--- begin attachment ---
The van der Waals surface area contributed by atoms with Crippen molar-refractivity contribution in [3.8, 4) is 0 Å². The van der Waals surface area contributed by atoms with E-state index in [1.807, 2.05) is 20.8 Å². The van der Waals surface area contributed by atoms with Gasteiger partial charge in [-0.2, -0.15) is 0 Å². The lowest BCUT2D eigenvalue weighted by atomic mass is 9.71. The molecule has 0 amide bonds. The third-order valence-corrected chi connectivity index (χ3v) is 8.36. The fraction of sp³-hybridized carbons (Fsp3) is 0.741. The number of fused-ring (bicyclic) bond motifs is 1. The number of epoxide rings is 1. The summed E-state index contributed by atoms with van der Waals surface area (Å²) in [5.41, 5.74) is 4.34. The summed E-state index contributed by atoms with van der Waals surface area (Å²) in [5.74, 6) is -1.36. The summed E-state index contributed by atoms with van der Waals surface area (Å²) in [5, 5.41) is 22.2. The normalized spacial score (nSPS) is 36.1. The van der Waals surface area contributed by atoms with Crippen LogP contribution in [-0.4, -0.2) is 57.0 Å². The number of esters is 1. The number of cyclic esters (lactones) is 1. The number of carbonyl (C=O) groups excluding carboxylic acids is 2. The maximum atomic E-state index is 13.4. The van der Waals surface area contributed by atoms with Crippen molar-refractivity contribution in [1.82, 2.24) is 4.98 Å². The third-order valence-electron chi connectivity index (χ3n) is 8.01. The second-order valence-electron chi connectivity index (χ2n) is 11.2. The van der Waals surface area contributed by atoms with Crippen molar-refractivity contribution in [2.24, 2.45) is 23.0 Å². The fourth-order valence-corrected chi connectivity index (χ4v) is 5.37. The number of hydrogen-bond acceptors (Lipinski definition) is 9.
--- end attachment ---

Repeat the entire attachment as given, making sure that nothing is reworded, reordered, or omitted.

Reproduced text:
The van der Waals surface area contributed by atoms with Crippen molar-refractivity contribution in [3.8, 4) is 0 Å². The van der Waals surface area contributed by atoms with E-state index in [1.807, 2.05) is 20.8 Å². The van der Waals surface area contributed by atoms with Gasteiger partial charge in [-0.2, -0.15) is 0 Å². The lowest BCUT2D eigenvalue weighted by atomic mass is 9.71. The molecule has 0 amide bonds. The third-order valence-corrected chi connectivity index (χ3v) is 8.36. The fraction of sp³-hybridized carbons (Fsp3) is 0.741. The number of fused-ring (bicyclic) bond motifs is 1. The number of epoxide rings is 1. The summed E-state index contributed by atoms with van der Waals surface area (Å²) in [5.41, 5.74) is 4.34. The summed E-state index contributed by atoms with van der Waals surface area (Å²) in [5.74, 6) is -1.36. The summed E-state index contributed by atoms with van der Waals surface area (Å²) in [5, 5.41) is 22.2. The normalized spacial score (nSPS) is 36.1. The van der Waals surface area contributed by atoms with Crippen LogP contribution in [-0.4, -0.2) is 57.0 Å². The number of esters is 1. The number of cyclic esters (lactones) is 1. The number of carbonyl (C=O) groups excluding carboxylic acids is 2. The maximum atomic E-state index is 13.4. The van der Waals surface area contributed by atoms with Crippen molar-refractivity contribution in [1.82, 2.24) is 4.98 Å². The third-order valence-electron chi connectivity index (χ3n) is 8.01. The second-order valence-electron chi connectivity index (χ2n) is 11.2. The van der Waals surface area contributed by atoms with Crippen molar-refractivity contribution in [2.24, 2.45) is 23.0 Å². The fourth-order valence-corrected chi connectivity index (χ4v) is 5.37. The number of hydrogen-bond acceptors (Lipinski definition) is 9.